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Auckland Museum Summer Visitor Programme

Summer Visitor Programme

Exhibitions

Encounter and Landmarks Galleries

Ground floor Admission free with entry donation

Auckland Museum’s premier collection of New Zealand and International Design and Decorative Arts are celebrated in two new permanent galleries which have just opened. Encounter is the first major collection-based survey of New Zealand design and decorative arts, while Landmarks explores over four centuries of international design.

Wide Eyed in Tonga

As well as programmes and events to accompany Auckland Museum’s significant exhibition, Vaka Moana, there will also be two smaller exhibitions, Wide Eyed in Tonga and in March La Fouguala – an exhibition of contemporary pacific artists. Wide Eyed in Tonga features the work of British artist, Noelle Sandwith (1927-2006), who travelled to Tonga in 1953 where she spent a year living with a Tongan family, sketching and recording the island’s social life and customs. This exhibition offers a view of life in Queen Salote’s realm as seen through the eyes of a young English woman who warmly embraced Tongan life.

Cheesemans Flora

17th November 2006 – 4 March 2007

Tamaki Gallery Free Admission with Doantion

Thomas Frederick Cheeseman (1845 – 1923) was the Auckland Museum botanist and sole curator for 50 years (1874 – 1923).. During his career, Cheeseman described some 154 species, 87 varieties and four plant genera. Thirty-two plant species from New Zealand and Cook Islands are also named after him. This exhibition marks the centenary of this important publication by one of New Zealand’s most famous botanists and first full-time director of the Auckland Museum


SPECIAL EVENTS

Night at Auckland Museum

Tuesdays – Saturdays 26 December - 6 February

5.30pm, 6.15pm and 7pm

$14 adults, $8 children ($10, $5 members) Bookings essential Phone: 09 306 7048

Spend a Night at Auckland Museum and discover what happens when we close. It may still be sunny outside, but our galleries are dark and mysterious! Bring your torch and follow the Museum's security guard as he seeks out dinosaurs (including our new baby dryosaur!), and other Museum characters. AND - all Adults who come along will then get a voucher that gives a child FREE ENTRY with a paying adult to the hit movie Night at the Museum, at SKY-CITY Cinemas (Conditions apply).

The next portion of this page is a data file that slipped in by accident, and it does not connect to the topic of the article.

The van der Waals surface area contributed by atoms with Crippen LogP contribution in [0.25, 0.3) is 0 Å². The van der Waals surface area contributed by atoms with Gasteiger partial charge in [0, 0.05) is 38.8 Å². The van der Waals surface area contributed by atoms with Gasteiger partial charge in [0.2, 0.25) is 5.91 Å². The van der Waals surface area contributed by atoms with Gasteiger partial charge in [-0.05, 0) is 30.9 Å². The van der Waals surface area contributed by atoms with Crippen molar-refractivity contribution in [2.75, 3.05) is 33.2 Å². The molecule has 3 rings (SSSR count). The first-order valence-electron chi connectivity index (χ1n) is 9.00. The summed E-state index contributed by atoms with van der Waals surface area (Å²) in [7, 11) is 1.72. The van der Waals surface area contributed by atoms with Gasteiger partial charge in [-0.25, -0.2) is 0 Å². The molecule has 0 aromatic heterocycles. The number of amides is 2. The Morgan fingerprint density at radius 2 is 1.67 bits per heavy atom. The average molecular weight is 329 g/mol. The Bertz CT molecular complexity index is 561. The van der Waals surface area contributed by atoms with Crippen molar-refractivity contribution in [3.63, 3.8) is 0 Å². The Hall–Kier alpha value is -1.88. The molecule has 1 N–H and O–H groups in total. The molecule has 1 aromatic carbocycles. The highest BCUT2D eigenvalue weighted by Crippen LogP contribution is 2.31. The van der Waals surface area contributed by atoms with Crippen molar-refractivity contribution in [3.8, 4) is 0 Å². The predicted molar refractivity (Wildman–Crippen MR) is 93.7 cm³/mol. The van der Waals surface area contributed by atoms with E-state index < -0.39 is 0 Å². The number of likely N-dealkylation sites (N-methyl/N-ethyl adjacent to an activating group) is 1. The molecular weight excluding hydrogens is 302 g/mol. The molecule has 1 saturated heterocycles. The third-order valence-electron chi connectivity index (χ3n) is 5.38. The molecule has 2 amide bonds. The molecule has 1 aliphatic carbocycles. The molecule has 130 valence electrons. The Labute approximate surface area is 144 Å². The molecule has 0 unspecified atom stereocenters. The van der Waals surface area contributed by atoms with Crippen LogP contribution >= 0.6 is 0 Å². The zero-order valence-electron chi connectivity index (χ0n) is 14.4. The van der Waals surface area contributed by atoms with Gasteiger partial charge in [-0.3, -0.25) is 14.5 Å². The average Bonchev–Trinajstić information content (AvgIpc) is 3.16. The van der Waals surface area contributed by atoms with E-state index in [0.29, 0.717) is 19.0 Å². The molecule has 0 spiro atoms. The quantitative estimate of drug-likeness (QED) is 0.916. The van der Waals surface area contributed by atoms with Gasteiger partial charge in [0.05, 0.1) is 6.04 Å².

2006 Ensemble Philharmonia: Minstrel String Quartet

Sunday 3 December

1pm

Pictorial Gallery

Auckland Philharmonia Orchestra presents the Lion Foundation Ensemble Philharmonia; a free lunchtime concert. Works performed by members of the APO include Mozart’s String Quartet K589; Scholes’ String Trio (Auckland Premiere) and Rachmaninoff’s, Andante and Scherzo

Introduction to Understanding the Treaty of Waitangi

A free workshop for all

Tuesday 6 February

3pm- 4pm

APEC Room

Through this workshop you will learn about the founding document of New Zealand -The Treaty of Waitangi. You will gain an understanding of its impact on both Maori and Pakeha people and their relationships with one another. Learn about the place of the Treaty of Waitangi in today’s times and for the future.

Hun Lakorn Lek: Thailand Puppets

Wednesday 7 February

Spot appearances all day

Performance at 4pm Auditorium

$10 and $5 members. Bookings preferred. Ring 09 306 7048

Hun Lakorn Lek is a Thai 12-person puppet troupe, accompanied by a

traditional Thai ensemble of 6 musicians. Puppetry has been a part of

Thai culture and tradition for hundreds of years. Hun Lakorn Lek puppets

are unique because of their special life-like characteristics with

moveable limbs and an exquisite combination of traditional art forms.

The complex movement of each single puppet is controlled by three

puppeteers who move in perfect synchronisation. The puppets will be

active around the Museum with surprise appearances and will also have a

performance with instrumental accompaniment in the auditorium at 4pm.

Chinese New Year

Lion Dance

Saturday 17 February

2pm

Foyer

The lion dance is performed during Chinese New Year or any happy occasion. It is believed that when the lion performs, it will bring to the place and the people good luck, good fortune, good health and helps to drive away the evil spirits. Join us to celebrate Chinese New Year and make a lucky wish.